Concert Vault

Graham Parker

Park West (Chicago, IL)

May 14, 1982

  • play
  • add
  • favorite
  1. 1 Discovering Japan 03:38
  2. 2 Jolie Jolie 03:12
  3. 3 Fear Not 03:34
  4. 4 White Honey 03:46
  5. 5 Thankless Task 04:18
  6. 6 Howlin' Wind 04:16
  7. 7 Stick To Me 03:51
  8. 8 Passion Is No Ordinary Word 04:55
  9. 9 Can't Wait A Minute 03:24
  10. 10 No More Excuses 04:23
  11. 11 Heat Treatment 03:18
  12. 12 Dark Side Of The Bright Lights 03:52
  13. 13 You Hit The Spot 04:27
  14. 14 Another Grey Area 05:10
  15. 15 Stupefaction 03:35
  16. 16 Big Fat Zero 03:00
  17. 17 Empty Lives 05:31
  18. 18 Nobody Hurts You 04:35
More Graham Parker
Liner Notes

Graham Parker - lead vocals, guitar; Brinsley Schwarz - guitar; George Small - keyboards, vocals; Michael Braun - drums; David Brown - guitars; Doug Stegmeyer - bass; Jim Clouse - saxophone; Kurt McGettrick - saxophone, flute

Graham Parker returned to the U.S. in 1982, on his with his first post-Rumour tour, to promote Another Grey Area, his seventh album in six years. Having moved from Mercury Records to Arista (the label paired him with producers Mutt Lange, Jimmy Iovine, Jack Nitche and Jack Douglas), and despite having moved toward a distinctly slicker, more pop-oriented feel, Parker still maintained enough of his trademark sound to keep the old fans happy.

The new band is made up of former members of Billy Joel's band, studio players who worked on the LP and Brinsley Schwartz (the lone holdover from the Rumour). While together they comprise a very capable backup group, they fade into the background during this relatively indifferent Chicago area performance.

But, Parker, eager to make a name for himself as a world-class singer/songwriter, more than makes up for it with his impassioned vocals. His conviction is most apparent on the older, more familiar material such as "Howlin' Wind," "White Honey," "Heat Treatment," and "Stick To Me," which is clearly one of the highlights of the show. Schwartz's lead guitar solo on the song, moreover, is particularly noteworthy. Another gem from this recording is Parker's version of "Passion Is No Ordinary Word," taken from his 1979 masterpiece, Squeezing Out Sparks (which, in 2003, Rolling Stone magazine named one of the top albums of all time.)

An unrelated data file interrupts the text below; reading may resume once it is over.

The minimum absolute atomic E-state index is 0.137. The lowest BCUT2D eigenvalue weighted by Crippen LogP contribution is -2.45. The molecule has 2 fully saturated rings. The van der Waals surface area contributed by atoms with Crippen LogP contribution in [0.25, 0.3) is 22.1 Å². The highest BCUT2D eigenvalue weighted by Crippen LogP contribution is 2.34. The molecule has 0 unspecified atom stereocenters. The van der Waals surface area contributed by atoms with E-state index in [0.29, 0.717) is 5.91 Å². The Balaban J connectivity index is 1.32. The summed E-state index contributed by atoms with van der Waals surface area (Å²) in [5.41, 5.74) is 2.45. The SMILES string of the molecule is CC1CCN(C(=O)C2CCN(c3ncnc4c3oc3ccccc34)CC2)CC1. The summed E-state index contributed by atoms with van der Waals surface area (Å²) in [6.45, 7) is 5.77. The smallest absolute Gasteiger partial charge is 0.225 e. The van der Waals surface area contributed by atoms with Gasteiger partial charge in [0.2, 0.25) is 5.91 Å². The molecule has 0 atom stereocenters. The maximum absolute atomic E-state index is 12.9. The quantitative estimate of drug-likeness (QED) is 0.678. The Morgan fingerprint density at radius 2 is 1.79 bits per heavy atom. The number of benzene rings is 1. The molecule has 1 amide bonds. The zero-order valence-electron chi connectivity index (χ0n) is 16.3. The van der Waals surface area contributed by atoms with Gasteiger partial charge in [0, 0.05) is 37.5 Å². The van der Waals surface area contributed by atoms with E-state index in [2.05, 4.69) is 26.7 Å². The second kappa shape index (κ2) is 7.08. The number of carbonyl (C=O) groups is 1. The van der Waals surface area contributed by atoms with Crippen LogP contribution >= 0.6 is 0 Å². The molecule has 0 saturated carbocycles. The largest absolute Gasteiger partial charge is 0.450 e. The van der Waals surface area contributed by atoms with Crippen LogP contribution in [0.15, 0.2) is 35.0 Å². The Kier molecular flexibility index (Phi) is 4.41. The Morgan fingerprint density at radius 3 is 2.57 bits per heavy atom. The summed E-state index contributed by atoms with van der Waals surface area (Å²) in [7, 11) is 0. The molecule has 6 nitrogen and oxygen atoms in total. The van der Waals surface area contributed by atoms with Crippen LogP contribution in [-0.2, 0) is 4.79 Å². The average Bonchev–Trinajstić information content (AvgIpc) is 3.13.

Parker had been kicking around the dying U.K. pub scene since the early '70s, doing Stones and Beatles covers by night and breeding mice for lab experiments by day. After a demo tape of his made it to David Robinson, the president of the new indie label Stiff Records, Parker got signed primarily on the strength of songwriting. Stiff moved him up to Mercury Records and helped him assemble an ace backing band made up of top session players and former members of Ducks Deluxe and the Brinsley Schwartz Band, both of which were leading pub acts of that time. Graham Parker and the Rumour debuted in 1976 with Howlin' Wind, a critically acclaimed album that drew comparisons to the Stones, Van Morrison and Bruce Springsteen. While the critics loved Parker, and he was able to build a large and loyal cult audience, the ability to achieve a major crossover, commercial success has always evaded him.